At least 26 of 32 local authorities in Scotland use software systems such as ParentPay and iPay to facilitate online payments for school meals, trips and other paid-for activities or practical classes such as home economics.
Instead of paying in cash, leaving teachers and office staff to process individual payments, the websites allow families to pay directly using bank transfers. However, schools are charged transaction fees of up to 1.3 per cent on each payment.
According to information obtained by Scotland on Sunday under Freedom of Information legislation, 18 local authority areas paid a total of £385,505, with the total annual cost of transactions ranging from £1,972 in West Dunbartonshire to more than £100,000 in Renfrewshire.
Only one council – Aberdeen City – failed to provide the information. Ten others stated that they did use an online payment system, but said they could or would not provide details of the amount paid to the software company. Three councils – Glasgow City, North Lanarkshire and West Lothian – said they did not use such a system.
Renfrewshire Council paid out more than £102,000 to ParentPay in the last school year, although it insisted £97,742 of the total was costs relating to setting up the system and rolling it out. Neighbouring East Renfrewshire forked out £48,235, East Ayrshire paid more than £35,000, and Scottish Borders paid £36,129.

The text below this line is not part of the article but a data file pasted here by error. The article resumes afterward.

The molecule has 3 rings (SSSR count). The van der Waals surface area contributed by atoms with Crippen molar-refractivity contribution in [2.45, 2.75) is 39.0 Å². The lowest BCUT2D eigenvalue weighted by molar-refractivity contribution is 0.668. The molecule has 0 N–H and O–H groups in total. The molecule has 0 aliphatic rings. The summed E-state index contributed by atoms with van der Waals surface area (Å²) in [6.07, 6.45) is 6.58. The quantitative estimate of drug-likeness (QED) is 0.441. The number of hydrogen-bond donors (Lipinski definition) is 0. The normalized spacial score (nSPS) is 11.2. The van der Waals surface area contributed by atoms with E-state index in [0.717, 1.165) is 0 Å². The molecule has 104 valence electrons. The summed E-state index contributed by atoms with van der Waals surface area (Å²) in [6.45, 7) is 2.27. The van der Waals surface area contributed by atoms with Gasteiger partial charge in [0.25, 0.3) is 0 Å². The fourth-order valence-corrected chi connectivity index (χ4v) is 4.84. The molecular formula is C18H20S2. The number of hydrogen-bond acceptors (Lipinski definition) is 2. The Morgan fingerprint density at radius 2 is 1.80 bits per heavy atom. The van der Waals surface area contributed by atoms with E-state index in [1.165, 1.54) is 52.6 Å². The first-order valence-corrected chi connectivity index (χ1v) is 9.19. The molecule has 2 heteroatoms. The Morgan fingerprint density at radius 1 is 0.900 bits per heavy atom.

Local authorities say the system makes it easier for parents to pay their expenses, resulting in fewer outstanding bills.
Midlothian Council – which spent £11,623 on ParentPay transaction fees – said: “The commission paid to ParentPay is more than offset by the reduction in staff time and resources (printing of letters etc) involved in managing trips, events and other chargeable activities.”
According to the Scottish Government’s Scotland Excel procurement group, which six years ago developed an “Online School Payments framework” to help schools move payments online, Scotland’s local authority schools collect more than £120 million a year for school meals, trips and other purchases such as uniforms and transport.
For schools, local authorities, caterers and other school service providers, the cost of processing cash and cheque transactions is estimated to be 4.5 per cent – more than three times the fee charged by online providers.
Jamie Greene, Scottish Conservative education spokesman, said: “While the convenience of these systems is understandable budgets the high cost of this appears to undermine its benefit – something public procurement should have taken account of.”
In some areas, the local authorities also pay licence fees to the service provider.
In Inverclyde, fees on any discretionary activities paid for through an online system, such as trips, shows and school proms, are added to the cost and passed on to parents. They total £7,786.
Moray said it had paid £8,167 over the last academic year, with the majority coming directly from the local authority’s budget. The remaining £711 was paid by individual school budgets.
While some schools pass part of the cost of the transaction on to parents, others fund the costs out of their budgets and others are paid directly by the local authority’s own funds.
Some councils said they were unable to provide a figure as the transaction fees were paid to banks rather than the payment companies.
Edinburgh Council refused to supply the information, on the grounds that it has a “fixed price provision from its outsourced IT provider”. It does use ParentPay for transactions including school lunches and trips.
Renfrewshire Council did not respond to requests for comment.